Section 2. The United Nations at Forty and Japan in the United Nations
1. The United Nations at Forty
Founded on October 24, 1945, by "the peoples of the United Nations determined to save succeeding generations from the scourge of war, which twice in our lifetime has brought untold sorrow to mankind," the United Nations will be forty years old this October. With the passage of these two score years, the United Nations has undergone numerous changes which were not foreseen by its founders.
UN Membership by Region
A. The number of United Nations member countries has grown from 51 at the time of its founding to 159 today (Brunei becoming the 159th member when it was admitted at the 39th General Assembly), and the geographical distribution of member countries has shifted radically. As the United Nations has grown into a truly universal organization encompassing virtually all members of the international community, its scope of activity has also been considerably broadened, as illustrated in the growing number of United Nations Resolutions, their changing nature, and the growth in the budget required by the United Nations Secretariat.
Increases in UN Regular Budget Over Past Forty Years
B. There have also been major changes over the past forty years in the purpose stated in Article 1 of the United Nations Charter of preserving international peace and stability. The founders of the United Nations envisioned the Security Council as the primary instrument for establishing and maintaining international peace and security. Envisioning a stable international order of peace and stability maintained through cooperation among the five great powers, they appointed the United States, Britain, the Soviet Union, China, and France as permanent members of the Security Council and gave each of them a veto over some categories of Security Council's determinations. However, this dream was shattered as the cold war between the United States and the Soviet Union surfaced and East-West relations deteriorated, and the exercise of this veto made it impossible to' achieve agreement among the permanent members of the Security Council and hence made it impossible for the United Nations to deal effectively with conflicts. (Until the mid-1960s, the Soviet Union exercised its veto primarily on membership issues, and after the mid-1960s the United States exercised its veto primarily on questions having to do with the Middle East. As of the end of 1984, the Soviet Union had exercised its veto 120 times and the United States 38 times.)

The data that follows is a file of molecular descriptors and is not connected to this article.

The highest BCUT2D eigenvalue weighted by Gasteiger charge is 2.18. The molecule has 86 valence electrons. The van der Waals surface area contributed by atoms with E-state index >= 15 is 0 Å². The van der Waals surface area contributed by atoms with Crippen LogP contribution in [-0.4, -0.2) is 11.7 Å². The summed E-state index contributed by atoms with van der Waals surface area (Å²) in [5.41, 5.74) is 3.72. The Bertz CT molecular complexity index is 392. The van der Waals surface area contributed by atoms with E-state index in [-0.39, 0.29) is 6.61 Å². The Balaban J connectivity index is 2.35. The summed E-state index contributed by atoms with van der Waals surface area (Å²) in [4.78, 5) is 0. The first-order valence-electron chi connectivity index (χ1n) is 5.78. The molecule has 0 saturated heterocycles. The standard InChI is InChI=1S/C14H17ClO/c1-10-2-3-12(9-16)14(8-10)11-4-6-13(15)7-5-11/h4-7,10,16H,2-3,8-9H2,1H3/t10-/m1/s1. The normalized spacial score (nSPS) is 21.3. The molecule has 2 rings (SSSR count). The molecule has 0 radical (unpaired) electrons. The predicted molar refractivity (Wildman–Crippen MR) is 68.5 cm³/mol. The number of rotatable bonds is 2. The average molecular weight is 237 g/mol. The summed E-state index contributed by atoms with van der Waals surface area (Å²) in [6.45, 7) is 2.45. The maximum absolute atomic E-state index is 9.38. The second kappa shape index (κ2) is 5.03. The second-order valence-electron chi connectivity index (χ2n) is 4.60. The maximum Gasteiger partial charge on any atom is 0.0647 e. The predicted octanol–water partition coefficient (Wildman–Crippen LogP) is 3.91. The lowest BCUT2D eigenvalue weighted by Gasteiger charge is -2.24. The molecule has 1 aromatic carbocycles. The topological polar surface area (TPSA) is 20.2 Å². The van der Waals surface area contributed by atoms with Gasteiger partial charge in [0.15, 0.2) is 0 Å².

The United Nations has thus created so-called peace-keeping operations (PKO) to deal with this situation. With no intent of engaging in fighting, these peace-keeping operations are intended, with the consent of the parties to the dispute, to interpose in an area of dispute, attempt to oversee a ceasefire, prevent the resumption of hostilities, and otherwise restore and maintain the peace. With the stalemate between the United States and the Soviet Union, such United Nations peace-keeping operations have gained wide international acceptance. Playing an important role in preventing the recurrence of fighting, peace-keeping operations are exemplified by the United Nations Interim Force in Southern Lebanon dividing Lebanon and the United Nations Disengagement Observer Force separating Israel and Syria.